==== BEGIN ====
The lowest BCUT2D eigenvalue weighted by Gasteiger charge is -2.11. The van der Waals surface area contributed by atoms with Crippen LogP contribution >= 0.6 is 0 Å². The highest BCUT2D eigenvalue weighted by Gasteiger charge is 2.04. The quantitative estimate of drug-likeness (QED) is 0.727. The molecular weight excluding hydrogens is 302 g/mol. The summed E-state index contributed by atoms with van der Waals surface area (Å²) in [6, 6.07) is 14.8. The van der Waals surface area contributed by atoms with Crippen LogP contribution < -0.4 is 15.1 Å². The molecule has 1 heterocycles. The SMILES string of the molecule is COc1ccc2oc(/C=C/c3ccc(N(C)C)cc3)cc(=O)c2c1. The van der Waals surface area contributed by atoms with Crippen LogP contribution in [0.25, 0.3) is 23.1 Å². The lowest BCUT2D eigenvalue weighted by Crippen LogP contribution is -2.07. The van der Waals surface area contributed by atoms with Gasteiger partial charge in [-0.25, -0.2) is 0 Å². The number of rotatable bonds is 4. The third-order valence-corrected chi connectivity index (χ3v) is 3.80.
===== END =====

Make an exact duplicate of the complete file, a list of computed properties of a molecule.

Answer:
The lowest BCUT2D eigenvalue weighted by Gasteiger charge is -2.11. The van der Waals surface area contributed by atoms with Crippen LogP contribution >= 0.6 is 0 Å². The highest BCUT2D eigenvalue weighted by Gasteiger charge is 2.04. The quantitative estimate of drug-likeness (QED) is 0.727. The molecular weight excluding hydrogens is 302 g/mol. The summed E-state index contributed by atoms with van der Waals surface area (Å²) in [6, 6.07) is 14.8. The van der Waals surface area contributed by atoms with Crippen LogP contribution < -0.4 is 15.1 Å². The molecule has 1 heterocycles. The SMILES string of the molecule is COc1ccc2oc(/C=C/c3ccc(N(C)C)cc3)cc(=O)c2c1. The van der Waals surface area contributed by atoms with Crippen LogP contribution in [0.25, 0.3) is 23.1 Å². The lowest BCUT2D eigenvalue weighted by Crippen LogP contribution is -2.07. The van der Waals surface area contributed by atoms with Gasteiger partial charge in [-0.25, -0.2) is 0 Å². The number of rotatable bonds is 4. The third-order valence-corrected chi connectivity index (χ3v) is 3.80.